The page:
Business gets message about email vulnerability By Mike Barton | 11/25/2003
Telstra’s recent email crisis has highlighted an absence of service guarantees now that business views email as mission critical.
Dennis Muscat, the managing director of Pacific Internet, a business-focused ISP, says it comes down to user expectations.
“When I send an email, I expect it to arrive in a second,” he says. “For (small and medium businesses), email’s like Australia Post.”
But it is hard to find a business ISP that will guarantee email service like a next-day Australia Post letter.
Steve Bittinger, research director with Gartner in Canberra, says it is a real problem because only big companies can afford to have 10 people overseeing the email servers. “It’s the small businesses that need to outsource their email.”
He says the “Telstra incidents” may provide the right conditions for a turning point in the ISP market. “Gee, everyone’s on email and everyone’s email is on their business cards.”
A Telstra spokeswoman, Kerrina Lawrence, says Telstra’s service level agreement covers the ADSL service but she could not say if that extended to email.
The only option for a small business to get a true service level agreement for hosted email today is to buy a premium email service such as outsourced Microsoft Exchange from an application service provider in addition to their connectivity charges.
Application service providers such as ExpressApps offers a service level agreement now and WebCentral will have an SLA in place by the end of the year. Both start at about $10 per inbox a month.
But most providers, such as ExpressApps, only provide connectivity and email as part of a larger service package. “Our value add in the whole chain is business services such as application hosting,” Mark Harrigan, director of ExpressApps, says.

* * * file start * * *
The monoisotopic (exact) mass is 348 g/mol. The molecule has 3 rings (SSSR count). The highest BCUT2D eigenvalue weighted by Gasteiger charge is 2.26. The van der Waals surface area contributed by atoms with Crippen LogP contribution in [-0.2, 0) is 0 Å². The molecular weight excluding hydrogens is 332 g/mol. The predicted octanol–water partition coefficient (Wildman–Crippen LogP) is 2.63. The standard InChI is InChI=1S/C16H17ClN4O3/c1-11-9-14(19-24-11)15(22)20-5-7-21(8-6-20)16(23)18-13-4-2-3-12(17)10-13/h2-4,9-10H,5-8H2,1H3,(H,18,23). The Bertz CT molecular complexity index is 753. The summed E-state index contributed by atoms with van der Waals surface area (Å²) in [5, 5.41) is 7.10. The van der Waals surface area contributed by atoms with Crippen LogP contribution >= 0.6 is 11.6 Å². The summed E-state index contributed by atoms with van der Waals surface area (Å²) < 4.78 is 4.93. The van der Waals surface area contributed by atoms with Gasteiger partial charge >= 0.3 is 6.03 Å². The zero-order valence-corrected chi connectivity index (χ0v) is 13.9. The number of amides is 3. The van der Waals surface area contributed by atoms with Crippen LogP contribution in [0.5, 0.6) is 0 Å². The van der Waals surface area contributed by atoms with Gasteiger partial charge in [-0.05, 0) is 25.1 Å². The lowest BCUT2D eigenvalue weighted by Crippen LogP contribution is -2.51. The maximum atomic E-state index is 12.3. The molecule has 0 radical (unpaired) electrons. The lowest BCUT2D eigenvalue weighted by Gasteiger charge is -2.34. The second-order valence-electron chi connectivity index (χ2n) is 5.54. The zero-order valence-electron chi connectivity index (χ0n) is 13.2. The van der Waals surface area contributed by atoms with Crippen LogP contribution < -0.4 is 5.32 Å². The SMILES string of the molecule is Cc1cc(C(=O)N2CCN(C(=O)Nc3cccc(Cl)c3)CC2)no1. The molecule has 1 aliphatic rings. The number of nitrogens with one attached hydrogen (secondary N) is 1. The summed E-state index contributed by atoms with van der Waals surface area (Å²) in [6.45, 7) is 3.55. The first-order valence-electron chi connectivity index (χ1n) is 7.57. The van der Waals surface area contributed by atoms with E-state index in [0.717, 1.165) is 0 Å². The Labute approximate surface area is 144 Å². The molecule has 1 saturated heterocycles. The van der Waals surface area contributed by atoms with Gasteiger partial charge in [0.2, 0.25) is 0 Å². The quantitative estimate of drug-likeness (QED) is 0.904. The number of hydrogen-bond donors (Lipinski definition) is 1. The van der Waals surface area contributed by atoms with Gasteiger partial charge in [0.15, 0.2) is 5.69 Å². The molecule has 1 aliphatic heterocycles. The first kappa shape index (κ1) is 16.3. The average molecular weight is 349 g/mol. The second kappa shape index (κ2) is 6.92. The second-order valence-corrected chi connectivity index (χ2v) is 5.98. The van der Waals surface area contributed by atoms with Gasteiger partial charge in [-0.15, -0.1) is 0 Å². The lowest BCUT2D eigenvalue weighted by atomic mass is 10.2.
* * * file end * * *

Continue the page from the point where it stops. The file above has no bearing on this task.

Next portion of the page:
He says that because SLAs only offer compensation, perhaps small business should focus on support in choosing an ISP.
Lloyd Ernst, chief executive of WebCentral, a managed services company, says of the Telstra mail crisis: “It has really heightened the awareness of providers such as us.”
Ernst says WebCentral may consider a service level agreement for standard email.
“The (ISP) industry has never thought of email as being an issue until the recent Telstra problems,” says Garry McCarten, managing director of Request Business Solutions, a business-class ISP.
McCarten says Request’s service level agreement is skewed towards giving the benefit of the doubt in any service outage. He says given that the agreement does not specifically exclude, or include, email, that “if it was email that was down, we’d say the service was down”.
But Pacific Internet’s Muscat says he has found that not many businesses appear prepared to pay more for service level agreements. He says that many small businesses are just able to justify trading-in the dial-up connection for broadband. But he admits that could change.
“With business customers, you get one, maybe two, chances, then it is over, red rover.”
Kouresh Ghassemi, a research manager with IDC Australia, says it may be too early to expect a market response because the risk of email outages is “very, very small”. But he said that if BigPond’s problems had continued for another couple of weeks, it could have been enough to see a shift.
Ghassemi suggests that perhaps a small business association could drive the issue with ISPs.
“I don’t think the Government will ever get involved.